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Oregon Takings Amendment Overturned by Judge:

One of the common refrains I hear is that Kelo really wasn't that big of a deal, because citizens can simply act through their state legislatures or amend their state constitutions to regulate takings and just compensation. This assumes, of course, that citizens and legislatures can actually make their views known and enact them into law.

Well, apparently not in Oregon. Tom Blumer at Bizzyblog notes that an Oregon Judge has overturned Measure 37, which although not an anti-Kelo measure, had expanded the circumstances under which a landowner to require compensation when a land-use regulation reduce the value of an individual's property. The measure passed by a statewide 61%-39% vote.

On Friday, a judge overturned the measure as unconstitutional under Oregon's state constitution. Tom quotes one of the lawyers who brought the action to overturn the law:

I will put a couple of enlightened attorneys up against a million Oregonians any day, since the masses do not make right in this Republic, no matter how many you stack up against the wall!!

The state has said it will appeal.

It is not clear to me what kind of similar hurdles may be raised in states with respect to efforts to reverse Kelo via legislative activity, but this case suggests that hurdles indeed will be raised. It also suggests that the mere possibility that a particular decision by the Supreme Court might possibility be reversed by later legislative action may not provide a compelling argument for refusing to enforce a specific constitutional provision in the first place.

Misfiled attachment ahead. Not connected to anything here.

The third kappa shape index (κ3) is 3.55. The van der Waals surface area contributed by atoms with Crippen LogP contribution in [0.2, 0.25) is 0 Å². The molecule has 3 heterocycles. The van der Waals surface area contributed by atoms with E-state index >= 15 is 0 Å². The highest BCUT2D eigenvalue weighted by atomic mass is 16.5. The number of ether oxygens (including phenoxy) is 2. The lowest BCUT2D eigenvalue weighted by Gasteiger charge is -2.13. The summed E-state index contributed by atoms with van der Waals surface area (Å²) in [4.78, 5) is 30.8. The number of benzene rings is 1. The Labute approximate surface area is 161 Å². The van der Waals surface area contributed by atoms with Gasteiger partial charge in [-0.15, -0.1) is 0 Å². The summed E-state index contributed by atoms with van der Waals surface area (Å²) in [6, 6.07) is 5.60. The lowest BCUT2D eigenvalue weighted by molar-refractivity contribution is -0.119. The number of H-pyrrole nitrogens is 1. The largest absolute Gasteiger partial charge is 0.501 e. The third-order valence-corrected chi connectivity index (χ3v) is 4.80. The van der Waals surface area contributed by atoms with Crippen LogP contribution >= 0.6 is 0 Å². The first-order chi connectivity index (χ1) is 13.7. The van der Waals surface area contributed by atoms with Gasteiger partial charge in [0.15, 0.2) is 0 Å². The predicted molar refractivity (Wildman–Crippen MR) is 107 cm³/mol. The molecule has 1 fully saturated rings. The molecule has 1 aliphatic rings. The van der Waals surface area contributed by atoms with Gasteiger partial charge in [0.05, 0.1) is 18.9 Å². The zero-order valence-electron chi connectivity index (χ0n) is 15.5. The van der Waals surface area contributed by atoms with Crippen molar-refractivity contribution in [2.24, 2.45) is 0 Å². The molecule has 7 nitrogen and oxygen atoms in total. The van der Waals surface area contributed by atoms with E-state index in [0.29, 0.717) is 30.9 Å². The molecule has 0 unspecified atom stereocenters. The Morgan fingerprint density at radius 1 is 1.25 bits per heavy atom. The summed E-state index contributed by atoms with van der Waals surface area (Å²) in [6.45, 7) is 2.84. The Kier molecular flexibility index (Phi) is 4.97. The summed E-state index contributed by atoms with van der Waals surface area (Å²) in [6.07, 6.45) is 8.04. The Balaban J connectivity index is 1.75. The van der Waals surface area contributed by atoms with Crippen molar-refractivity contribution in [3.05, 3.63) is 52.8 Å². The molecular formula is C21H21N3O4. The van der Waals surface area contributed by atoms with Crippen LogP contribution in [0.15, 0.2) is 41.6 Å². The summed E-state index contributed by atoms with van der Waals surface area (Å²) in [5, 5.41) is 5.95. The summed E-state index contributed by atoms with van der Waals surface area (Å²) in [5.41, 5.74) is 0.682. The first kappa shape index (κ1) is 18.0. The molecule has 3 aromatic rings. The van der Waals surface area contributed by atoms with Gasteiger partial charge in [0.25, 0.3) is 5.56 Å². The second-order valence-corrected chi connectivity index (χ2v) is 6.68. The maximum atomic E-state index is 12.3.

Update:

A reader sends in a useful comment:

I was upset at the opinion at first and almost blogged about it, but then I saw that the measure created two classes of land, a grandfathered class that got expanded property rights for compensation from regulation (including retroactively), and a non-grandfathered class that was ineligible for the expanded compensation. That may or may not be problematic, but the question appears to be more complex than one of property rights or no property rights.